Pune: With the plastic ban in place, without a convenient substitute available to the widely used plastic bags and containers, there is a possibility that soon you may have to carry your own containers to buy your favourite sweets like basundi and gulab jamun from the sweet marts.
Considering the inconvenience this might cause to the customers and the adverse effect it might have on the business, members of Pune Mithai Association and Mumbai Mishtanna Association met the Chief Minister on Tuesday and requested him to provide an extension to the use and disposal of plastic bags.
Speaking to Sakal Times, Sanjay Chitale of Chitale Bandhu Mithaiwale, who is also part of Pune Mithai Association, said, “We are not against the plastic ban and we understand how harmful it is for the environment. We have requested for extension to the use of plastic bags until we get a biodegradable solution to plastic. Right now, with a total ban on plastic, we are facing a great deal of inconvenience to sell liquid and semi-liquid products like basundi. We want to keep using plastic at least until we have a replacement to sell these products, otherwise, the whole food industry will suffer adversely.”
Arvind Budhani of Budhani Wafers and Secretary of Pune Mithai Association pointed out that plastic packaging is necessary for hygiene and quality control.
“With fluctuations in weather conditions, food products stored otherwise can get stale or spoiled. Also, packaging improves the presentation and demand for the food products. Even exporting food items requires quality packaging in plastic. If plastic is banned totally, the food industry is bound to lose a great deal of business in India as well as abroad,” Budhani said.
He added, “Instead of totally banning plastic in all the areas, the government should explore the ways to get the plastic used recycled in a better way. The developed countries use five to six times more plastic than India, but they have an efficient system to recycle it. Also, it's alright to ban plastic bags, cups, spoons, straws, etc., but plastic should at least be used in packaging, as it's required for safety and hygiene.”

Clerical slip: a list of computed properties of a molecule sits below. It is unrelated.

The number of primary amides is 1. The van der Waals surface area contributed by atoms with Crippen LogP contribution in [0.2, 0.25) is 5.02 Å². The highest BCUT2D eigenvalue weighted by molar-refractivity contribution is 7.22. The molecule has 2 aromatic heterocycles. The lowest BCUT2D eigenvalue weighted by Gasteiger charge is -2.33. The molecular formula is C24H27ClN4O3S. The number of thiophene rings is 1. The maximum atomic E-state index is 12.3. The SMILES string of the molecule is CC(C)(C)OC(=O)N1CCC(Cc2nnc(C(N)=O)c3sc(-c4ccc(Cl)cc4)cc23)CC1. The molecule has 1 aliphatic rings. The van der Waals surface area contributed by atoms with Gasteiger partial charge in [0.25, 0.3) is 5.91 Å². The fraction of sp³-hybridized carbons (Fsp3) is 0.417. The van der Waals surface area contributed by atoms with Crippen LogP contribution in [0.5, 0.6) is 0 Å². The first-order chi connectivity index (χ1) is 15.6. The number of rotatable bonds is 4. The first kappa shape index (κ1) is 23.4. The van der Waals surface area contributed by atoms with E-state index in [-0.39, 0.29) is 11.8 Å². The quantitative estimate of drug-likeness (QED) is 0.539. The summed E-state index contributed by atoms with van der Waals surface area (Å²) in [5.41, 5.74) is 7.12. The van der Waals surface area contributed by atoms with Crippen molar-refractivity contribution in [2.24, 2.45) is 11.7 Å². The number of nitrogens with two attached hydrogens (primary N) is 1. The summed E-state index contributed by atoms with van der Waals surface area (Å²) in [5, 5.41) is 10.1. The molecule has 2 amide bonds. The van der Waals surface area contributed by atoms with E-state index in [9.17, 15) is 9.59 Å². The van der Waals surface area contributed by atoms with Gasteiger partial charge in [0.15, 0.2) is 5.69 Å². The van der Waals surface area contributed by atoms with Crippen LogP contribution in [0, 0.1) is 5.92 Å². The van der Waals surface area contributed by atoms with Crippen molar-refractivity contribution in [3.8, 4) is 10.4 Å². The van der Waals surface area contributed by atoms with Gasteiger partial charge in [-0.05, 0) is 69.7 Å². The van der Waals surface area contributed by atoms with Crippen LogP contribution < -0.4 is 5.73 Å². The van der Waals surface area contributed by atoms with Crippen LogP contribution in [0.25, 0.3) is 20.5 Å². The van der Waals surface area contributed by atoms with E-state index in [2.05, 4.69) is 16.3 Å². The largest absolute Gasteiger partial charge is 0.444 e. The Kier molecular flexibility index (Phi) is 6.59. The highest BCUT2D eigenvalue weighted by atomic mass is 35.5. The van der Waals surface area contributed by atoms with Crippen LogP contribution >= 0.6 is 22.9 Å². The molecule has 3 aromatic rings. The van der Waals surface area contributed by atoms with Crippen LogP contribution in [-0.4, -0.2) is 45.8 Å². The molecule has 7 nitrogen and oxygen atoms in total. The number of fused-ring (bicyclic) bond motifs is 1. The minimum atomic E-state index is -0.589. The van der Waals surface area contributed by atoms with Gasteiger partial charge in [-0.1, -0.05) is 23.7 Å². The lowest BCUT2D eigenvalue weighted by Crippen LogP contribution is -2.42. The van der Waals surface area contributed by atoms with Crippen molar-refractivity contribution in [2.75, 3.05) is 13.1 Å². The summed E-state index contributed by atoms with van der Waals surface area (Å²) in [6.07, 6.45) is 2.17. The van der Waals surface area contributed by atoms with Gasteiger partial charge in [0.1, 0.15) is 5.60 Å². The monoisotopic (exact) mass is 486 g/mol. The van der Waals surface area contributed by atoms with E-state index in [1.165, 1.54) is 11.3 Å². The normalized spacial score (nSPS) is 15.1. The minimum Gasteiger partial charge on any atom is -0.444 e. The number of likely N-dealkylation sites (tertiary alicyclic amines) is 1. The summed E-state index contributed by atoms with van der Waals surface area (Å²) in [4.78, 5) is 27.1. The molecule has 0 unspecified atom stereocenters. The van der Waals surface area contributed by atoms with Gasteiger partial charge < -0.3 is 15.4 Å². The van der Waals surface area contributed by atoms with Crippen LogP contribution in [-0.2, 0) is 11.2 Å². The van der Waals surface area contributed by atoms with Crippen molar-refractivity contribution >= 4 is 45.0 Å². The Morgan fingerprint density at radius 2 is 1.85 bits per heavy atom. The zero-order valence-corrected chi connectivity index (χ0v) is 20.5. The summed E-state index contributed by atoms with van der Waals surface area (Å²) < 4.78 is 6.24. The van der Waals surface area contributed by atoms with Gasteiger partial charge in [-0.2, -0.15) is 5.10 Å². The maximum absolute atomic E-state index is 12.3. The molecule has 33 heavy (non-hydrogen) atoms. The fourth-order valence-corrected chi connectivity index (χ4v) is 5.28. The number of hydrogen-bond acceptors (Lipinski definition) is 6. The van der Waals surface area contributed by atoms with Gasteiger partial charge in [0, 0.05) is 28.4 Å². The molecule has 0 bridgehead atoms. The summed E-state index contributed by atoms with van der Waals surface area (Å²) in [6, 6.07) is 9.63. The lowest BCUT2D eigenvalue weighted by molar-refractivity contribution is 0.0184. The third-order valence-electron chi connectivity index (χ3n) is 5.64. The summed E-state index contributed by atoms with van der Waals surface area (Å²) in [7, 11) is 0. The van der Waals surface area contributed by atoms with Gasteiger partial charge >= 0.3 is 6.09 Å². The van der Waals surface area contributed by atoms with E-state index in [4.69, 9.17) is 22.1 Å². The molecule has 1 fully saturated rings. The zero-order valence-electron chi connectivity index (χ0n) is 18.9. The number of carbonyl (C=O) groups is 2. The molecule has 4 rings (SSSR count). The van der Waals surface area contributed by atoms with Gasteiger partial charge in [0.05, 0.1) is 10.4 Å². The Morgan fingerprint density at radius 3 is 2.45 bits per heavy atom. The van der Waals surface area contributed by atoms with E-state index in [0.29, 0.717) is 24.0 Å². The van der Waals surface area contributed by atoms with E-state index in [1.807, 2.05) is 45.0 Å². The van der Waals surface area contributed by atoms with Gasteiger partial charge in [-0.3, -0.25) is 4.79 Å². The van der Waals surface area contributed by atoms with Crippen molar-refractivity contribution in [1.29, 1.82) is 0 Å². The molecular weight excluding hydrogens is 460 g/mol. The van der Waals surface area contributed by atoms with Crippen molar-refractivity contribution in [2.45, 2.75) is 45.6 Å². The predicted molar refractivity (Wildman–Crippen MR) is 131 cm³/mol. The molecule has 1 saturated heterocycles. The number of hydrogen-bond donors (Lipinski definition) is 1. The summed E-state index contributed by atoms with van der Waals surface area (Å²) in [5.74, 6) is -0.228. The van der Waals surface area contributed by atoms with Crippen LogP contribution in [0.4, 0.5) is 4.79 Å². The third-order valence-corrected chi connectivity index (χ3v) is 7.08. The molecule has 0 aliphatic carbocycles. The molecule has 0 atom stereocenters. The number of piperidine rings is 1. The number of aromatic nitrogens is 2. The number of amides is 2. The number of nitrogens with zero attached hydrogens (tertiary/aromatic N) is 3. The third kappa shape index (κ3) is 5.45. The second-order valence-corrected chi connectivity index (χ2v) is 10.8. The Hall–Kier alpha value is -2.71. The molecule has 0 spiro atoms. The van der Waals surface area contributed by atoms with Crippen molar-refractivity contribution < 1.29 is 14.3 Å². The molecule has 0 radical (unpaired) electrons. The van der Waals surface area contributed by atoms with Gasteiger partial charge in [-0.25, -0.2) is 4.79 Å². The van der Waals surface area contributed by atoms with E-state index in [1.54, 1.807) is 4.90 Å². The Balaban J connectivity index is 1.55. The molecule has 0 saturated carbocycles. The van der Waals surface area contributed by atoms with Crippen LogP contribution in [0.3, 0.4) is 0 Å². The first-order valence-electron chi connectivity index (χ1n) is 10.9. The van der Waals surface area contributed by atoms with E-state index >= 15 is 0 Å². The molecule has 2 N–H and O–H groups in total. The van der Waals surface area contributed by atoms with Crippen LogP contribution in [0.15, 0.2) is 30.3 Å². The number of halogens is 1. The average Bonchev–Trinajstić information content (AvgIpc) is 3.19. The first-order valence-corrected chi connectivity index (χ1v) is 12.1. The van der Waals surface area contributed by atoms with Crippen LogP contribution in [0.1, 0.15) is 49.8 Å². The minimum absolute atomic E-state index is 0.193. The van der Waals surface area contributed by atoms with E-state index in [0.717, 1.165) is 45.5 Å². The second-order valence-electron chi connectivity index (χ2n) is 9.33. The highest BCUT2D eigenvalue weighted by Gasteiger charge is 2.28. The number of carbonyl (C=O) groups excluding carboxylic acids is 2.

He said that while serving or packing food items in sweet shops, the salespersons use plastic gloves and caps to ensure hygiene. What are they going to use now that plastic in all forms is to be banned, he asked.
'Extend repository scheme to foodgrains, food items'
The Mithai Association as well as Plastic Bag Manufacturers’ Association of India (PBMAI) met Chief Minister Devendra Fadnavis on Tuesday, who assured that he will speak with the concerned ministers, before taking any steps on the issue.
The PBMAI has urged the Maharashtra government to treat foodgrains and all food items including fruits and vegetables at par with milk and extend the repository (50 paise per bag) scheme on them.
“On an average, each Maharashtrian uses more than 650 plastic bags annually of which over 350 plastic bags are used for packaging edibles including sugar, atta, dal, vegetables and fruits, which equally deserve to be exempted as they are as essential as milk. Failure to act immediately will cause untold misery to each and every resident of Maharashtra, especially women,” Neemit Punamiya, General Secretary, PBMAI said.